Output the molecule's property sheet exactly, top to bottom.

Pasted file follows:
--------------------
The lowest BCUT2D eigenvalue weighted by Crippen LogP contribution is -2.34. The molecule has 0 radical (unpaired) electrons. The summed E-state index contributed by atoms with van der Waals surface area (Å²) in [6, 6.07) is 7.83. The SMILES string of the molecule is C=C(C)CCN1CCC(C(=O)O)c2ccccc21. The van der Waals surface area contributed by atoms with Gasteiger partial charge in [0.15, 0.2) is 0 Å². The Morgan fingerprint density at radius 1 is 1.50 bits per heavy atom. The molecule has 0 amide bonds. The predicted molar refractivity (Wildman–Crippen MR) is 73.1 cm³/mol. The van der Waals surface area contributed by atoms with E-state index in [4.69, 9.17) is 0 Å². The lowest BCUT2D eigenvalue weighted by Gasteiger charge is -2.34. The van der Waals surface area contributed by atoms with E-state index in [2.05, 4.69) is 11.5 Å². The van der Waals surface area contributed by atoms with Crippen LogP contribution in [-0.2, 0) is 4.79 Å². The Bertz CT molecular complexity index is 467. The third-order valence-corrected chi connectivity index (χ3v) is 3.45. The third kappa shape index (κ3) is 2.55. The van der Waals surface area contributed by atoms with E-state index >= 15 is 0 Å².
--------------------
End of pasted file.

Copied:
The lowest BCUT2D eigenvalue weighted by Crippen LogP contribution is -2.34. The molecule has 0 radical (unpaired) electrons. The summed E-state index contributed by atoms with van der Waals surface area (Å²) in [6, 6.07) is 7.83. The SMILES string of the molecule is C=C(C)CCN1CCC(C(=O)O)c2ccccc21. The van der Waals surface area contributed by atoms with Gasteiger partial charge in [0.15, 0.2) is 0 Å². The Morgan fingerprint density at radius 1 is 1.50 bits per heavy atom. The molecule has 0 amide bonds. The predicted molar refractivity (Wildman–Crippen MR) is 73.1 cm³/mol. The van der Waals surface area contributed by atoms with E-state index in [4.69, 9.17) is 0 Å². The lowest BCUT2D eigenvalue weighted by Gasteiger charge is -2.34. The van der Waals surface area contributed by atoms with E-state index in [2.05, 4.69) is 11.5 Å². The van der Waals surface area contributed by atoms with Crippen LogP contribution in [-0.2, 0) is 4.79 Å². The Bertz CT molecular complexity index is 467. The third-order valence-corrected chi connectivity index (χ3v) is 3.45. The third kappa shape index (κ3) is 2.55. The van der Waals surface area contributed by atoms with E-state index >= 15 is 0 Å².